Game cancellations are to games fans what the destruction of Alderaan is to a Jedi. But despite the great disturbance in the force that results, and the millions of screaming voices that echo throughout the forums in the wake of a cancellation, games are usually axed for very good reasons. Not every great idea makes a great game, and the money that it takes to develop and publish a game isn’t always worth it. However, there are some games that, regardless of their resulting quality, would have done the world a favour by being released.
Arguably, the entire history of console gaming hinges on the failure of this game. Whilst the price of the hardware was a major factor, the SEGA Saturn died a premature death because it lacked a ‘killer-app’. In the mid 90s, that meant Sonic, even as games consoles matured away from the mascot craze of the early decade. However, internal studio politics meant that the SEGA technical institute, the American half of team behind 90s Sonic development, were cut adrift with little support and outright opposition from the Japanese team.
Sonic X-Treme’s failure to ship meant no significant Sonic title on the Saturn. SEGA filled in with a remake of the terrible Sonic 3D, the terrible racing game Sonic R and the terribly habit-forming Sonic Jam collection of Sonic’s original Mega Drive hits. SEGA left hardware manufacturing with the Dreamcast, and the Sonic franchise has had an image problem ever since. Because of this compendium of decline, Sonic X-Treme should have been released. Though if we’re honest, any game featuring a playable character named ‘Tiara Boobowski’ probably wouldn’t have set the world alight.
In the view of some, the noughties were all downhill for Squaresoft. The unexciting Final Fantasy movie necessitated a merger with Enix that seemed to turn the company into a machine that generated Dragon Quest and Final Fantasy spin-offs that appeared to have little to do with the philosophies and design of the core games. The ‘main series’ plodded through the decade whilst the new company began to create direct sequels, having avoided them for the best part of two decades. Meanwhile, the company seemed reluctant to nature its other properties, despite their success in the past. Few Mana games, no Vagrant Story 2 and a premature end to the emerging Chrono series.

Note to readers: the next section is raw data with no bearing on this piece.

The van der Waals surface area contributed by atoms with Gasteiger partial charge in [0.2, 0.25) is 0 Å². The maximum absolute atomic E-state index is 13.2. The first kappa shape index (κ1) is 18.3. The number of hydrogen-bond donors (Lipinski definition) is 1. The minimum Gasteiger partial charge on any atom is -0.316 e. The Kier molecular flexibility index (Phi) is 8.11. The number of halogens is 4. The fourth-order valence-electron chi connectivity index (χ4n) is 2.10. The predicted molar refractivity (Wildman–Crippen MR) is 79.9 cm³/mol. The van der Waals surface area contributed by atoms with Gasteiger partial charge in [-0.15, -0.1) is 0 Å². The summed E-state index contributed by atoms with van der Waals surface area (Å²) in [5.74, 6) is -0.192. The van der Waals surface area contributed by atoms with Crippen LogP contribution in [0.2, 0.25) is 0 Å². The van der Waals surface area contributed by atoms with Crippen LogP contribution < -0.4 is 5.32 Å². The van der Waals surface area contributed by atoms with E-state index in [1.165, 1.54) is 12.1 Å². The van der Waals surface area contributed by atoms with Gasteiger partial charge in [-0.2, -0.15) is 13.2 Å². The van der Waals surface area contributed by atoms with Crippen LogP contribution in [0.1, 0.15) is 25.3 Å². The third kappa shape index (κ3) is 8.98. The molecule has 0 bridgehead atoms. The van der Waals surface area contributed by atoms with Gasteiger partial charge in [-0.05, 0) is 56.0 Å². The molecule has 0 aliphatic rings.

Chrono Trigger was one of the SNES’ most important titles (and saw a popular re-release on the DS) and Chrono Cross was a technologically significant footnote to the original Playstation’s life. So when trademark filings by Squaresoft for something called Chrono Break were discovered in late 2001, there was plenty of excitement to go round. We’ve never heard anything more than this, and the original trademark has long since expired (though it runs until the end of the year in the EU and midway through next year in Japan). But I think Japanese Role Playing Game fans out there would sell their souls quite readily for whatever ideas were floating around when this one was registered.
Variety is the spice of life, yet since the mid 1990s Blizzard Entertainment have done quite well out of releasing Real Time Strategy and Role Playing titles. Action-adventure pays the rent at most other game developers, but Blizzard have curiously resisted. Starcraft II did plenty well on its own, despite 12 years of Starcraft drought, but there isn’t a gamer alive who doesn’t wish that this stealth-action game hadn’t been around in the interim.
Yes, it’s not ‘canceled’, but ‘indefinitely postponed’. It’s just that, in the world of video game development these things are one and the same.
This one sort of stretches the definition of ‘cancelled’. The truth is that this Thief reboot was cancelled after only about two months in production, and only because of the destruction of the Ion Storm studio. Details about a modern remake of this classic Steampunk First Person Sneaker emerged a little later: it transplanted the characters of the first game to a modern setting, swapping Garrett’s cloak and dagger for a hoodie and… well, they never got that far.
How would it have been received? Any series with a hardcore following that goes in such a drastic new direction would have had its work cut out. Reactions to the eventual Thief 4’s announcement were lukewarm over little more than a stylised title that read ‘Thi4f’. Yet there is also a feeling that a fourth game continuing on from the original’s neat trilogy was unnecessary. Personally, the idea of a contemporary Thief game sounds a little more than intriguing: how much more resonant would a game about thieving be when you’re stealing from wealthy bankers and politicians instead of barons and magicians? One wonders how Ion Storm would have sailed that particular sea of controversy though.
Steph Wood is a blogger who writes on behalf of Splash Direct, a UK based company who’ll fix you up with a nice wall hung toilet while you wait in fear of the next big cancellation.